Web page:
When Lucy was struck by lightning as a child, she gained the ability to do genius-level math problems. She has other impacts from the lightning strike, including some OCD that has her tapping her feet three times and sitting three times before she can settle. Lucy has been homeschooled by her grandmother since the incident but now she is twelve and her grandmother wants her to go to middle school rather than college (like Lucy would prefer.) They make a deal that Lucy has to try middle school for one year, make one friend, join one activity and read one book that is not about math. Lucy decides not to tell anyone about her math skills and lowers all of her grades to make herself seem more normal. Lucy’s new class has to do a service project and she has to work with two other people. But how can she help if all she has to offer is a love of numbers that she is trying to hide?
For being such an extraordinary girl, Lucy is someone that everyone in middle school will be able to relate to. Issues starting a new school, making new friends, and finding a way to be yourself all make this middle school novel classic. Add in the math skills, lightning strike and Lucy’s need for cleanliness and her other quirks and you have a book that is something special. Throughout McAnulty makes sure that readers deeply understand Lucy at a variety of levels. Lucy is a protagonist who discovers a lot about herself in the course the book. As Lucy grows and changes, it feels entirely organic and natural.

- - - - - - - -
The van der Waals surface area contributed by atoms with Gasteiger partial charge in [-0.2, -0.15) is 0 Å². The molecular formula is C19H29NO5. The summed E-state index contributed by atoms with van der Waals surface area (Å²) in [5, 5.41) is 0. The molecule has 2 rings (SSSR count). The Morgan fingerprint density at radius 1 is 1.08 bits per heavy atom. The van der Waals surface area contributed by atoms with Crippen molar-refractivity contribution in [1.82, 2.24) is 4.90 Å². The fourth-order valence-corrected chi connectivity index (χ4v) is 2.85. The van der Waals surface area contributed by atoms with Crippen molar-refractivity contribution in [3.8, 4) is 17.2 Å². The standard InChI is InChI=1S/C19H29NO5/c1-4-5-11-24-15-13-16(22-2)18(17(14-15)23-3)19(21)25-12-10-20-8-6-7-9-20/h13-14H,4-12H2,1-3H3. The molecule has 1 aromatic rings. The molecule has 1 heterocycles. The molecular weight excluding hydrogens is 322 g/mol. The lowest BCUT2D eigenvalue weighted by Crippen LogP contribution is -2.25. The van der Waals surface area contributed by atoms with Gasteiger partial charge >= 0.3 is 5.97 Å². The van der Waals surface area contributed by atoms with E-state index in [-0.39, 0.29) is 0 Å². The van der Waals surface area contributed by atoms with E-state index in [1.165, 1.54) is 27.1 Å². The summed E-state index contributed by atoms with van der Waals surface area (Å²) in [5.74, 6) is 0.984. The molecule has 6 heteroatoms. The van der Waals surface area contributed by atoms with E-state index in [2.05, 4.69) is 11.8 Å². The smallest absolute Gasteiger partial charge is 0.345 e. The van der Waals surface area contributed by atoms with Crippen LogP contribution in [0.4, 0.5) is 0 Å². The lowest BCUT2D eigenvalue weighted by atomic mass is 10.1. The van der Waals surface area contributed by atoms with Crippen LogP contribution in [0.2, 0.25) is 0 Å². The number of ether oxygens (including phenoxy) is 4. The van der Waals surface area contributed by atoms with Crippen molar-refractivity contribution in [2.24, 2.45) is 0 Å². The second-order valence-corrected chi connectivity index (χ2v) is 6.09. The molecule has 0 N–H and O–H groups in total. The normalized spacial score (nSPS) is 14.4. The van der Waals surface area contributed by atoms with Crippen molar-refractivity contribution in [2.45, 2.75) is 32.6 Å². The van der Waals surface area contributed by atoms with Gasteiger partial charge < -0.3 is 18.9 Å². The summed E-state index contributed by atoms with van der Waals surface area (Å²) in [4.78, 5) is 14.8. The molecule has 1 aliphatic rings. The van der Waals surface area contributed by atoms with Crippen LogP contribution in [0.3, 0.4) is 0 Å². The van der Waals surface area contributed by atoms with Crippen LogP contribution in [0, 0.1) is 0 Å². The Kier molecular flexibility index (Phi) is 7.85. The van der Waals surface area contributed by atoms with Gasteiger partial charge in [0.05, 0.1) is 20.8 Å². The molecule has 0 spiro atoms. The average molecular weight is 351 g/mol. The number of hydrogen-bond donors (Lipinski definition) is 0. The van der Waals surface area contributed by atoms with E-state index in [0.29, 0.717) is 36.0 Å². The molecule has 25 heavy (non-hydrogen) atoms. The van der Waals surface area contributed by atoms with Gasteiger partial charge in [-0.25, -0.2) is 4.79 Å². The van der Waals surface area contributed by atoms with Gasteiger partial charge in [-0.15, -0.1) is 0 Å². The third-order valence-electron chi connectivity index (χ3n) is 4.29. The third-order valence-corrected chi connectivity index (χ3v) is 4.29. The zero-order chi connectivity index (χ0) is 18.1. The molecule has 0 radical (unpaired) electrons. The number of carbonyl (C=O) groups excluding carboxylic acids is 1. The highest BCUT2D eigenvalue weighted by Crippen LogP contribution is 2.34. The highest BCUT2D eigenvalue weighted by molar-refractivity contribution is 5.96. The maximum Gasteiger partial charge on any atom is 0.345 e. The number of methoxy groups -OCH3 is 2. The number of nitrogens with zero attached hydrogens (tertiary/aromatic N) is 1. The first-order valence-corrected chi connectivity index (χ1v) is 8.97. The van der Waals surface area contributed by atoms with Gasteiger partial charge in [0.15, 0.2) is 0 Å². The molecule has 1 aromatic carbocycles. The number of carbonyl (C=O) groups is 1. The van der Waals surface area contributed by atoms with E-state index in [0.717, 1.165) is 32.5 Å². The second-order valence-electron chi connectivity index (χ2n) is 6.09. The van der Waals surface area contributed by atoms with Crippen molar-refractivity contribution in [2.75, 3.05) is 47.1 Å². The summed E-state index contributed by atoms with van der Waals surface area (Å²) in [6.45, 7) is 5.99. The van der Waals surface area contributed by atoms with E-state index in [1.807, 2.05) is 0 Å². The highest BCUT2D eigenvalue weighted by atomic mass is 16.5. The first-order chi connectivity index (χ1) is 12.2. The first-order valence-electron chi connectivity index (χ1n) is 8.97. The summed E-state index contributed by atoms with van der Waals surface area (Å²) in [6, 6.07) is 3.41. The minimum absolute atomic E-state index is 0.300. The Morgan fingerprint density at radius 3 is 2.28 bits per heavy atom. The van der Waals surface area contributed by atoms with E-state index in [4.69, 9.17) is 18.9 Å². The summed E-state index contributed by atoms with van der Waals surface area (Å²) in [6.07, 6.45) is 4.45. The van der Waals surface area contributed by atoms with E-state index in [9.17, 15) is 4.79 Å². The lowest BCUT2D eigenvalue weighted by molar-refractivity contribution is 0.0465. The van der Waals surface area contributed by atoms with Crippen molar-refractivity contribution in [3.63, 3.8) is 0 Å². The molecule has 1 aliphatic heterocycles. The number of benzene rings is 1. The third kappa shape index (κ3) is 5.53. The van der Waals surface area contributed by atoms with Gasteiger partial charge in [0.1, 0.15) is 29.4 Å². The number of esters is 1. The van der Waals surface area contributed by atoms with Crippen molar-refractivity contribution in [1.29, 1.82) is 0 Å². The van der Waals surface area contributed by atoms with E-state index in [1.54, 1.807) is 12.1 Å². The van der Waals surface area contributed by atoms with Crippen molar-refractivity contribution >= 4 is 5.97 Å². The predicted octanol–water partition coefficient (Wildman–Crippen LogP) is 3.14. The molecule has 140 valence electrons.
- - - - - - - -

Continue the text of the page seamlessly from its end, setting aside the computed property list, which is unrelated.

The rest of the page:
At its heart, this book encourages us all to be our unique and quirky selves in middle school and beyond. The writing is accessible and the novel is a joy to read. The book is written with all numbers in numerical format, a clue that Lucy sees the world a bit differently. As she counts and calculates her way through her day, Lucy shows everyone that there are ways forward where you don’t want to pretend to be normal.
A stellar read, this middle school book is a book that is hard to sum up, but one you can count on. Appropriate for ages 9-12.
Reviewed from e-galley provided by Edelweiss and Random House Books for Young Readers.
In this rhyming counting book, the concept of numerical sets is introduced. The book opens asking “What in the world comes one by one?” It then answers, explaining that the moon, your nose and your mouth come in singles. Then the book counts upwards, each time asking the question of what comes in that set and answering it. The book ends by looking up at the stars and the infinity of them. It invites young readers to start to think about the patterns in the natural world around them.
Day has created a rhyme that makes this book an engaging mix of poetry and science. As the rhyme dances along, the book will inspire conversation and thinking of more things that come in that type of set. The book is wisely limited to a coastal area where a young boy plays, dangling his toes and fingers in the water, sets of ten.
The art is simple enough to allow this book to be both a counting book and a book about sets. Smaller children will merrily count the nine spines on the back of a fish while older children will start to think about other things in their world that match the set. The digital art is bright colored, and cheery.
An engaging math book that can be read at different levels, this rhyming science book will be enjoyed by several ages of child. Appropriate for ages 3-5.
Reviewed from copy received from Beach Lane Books.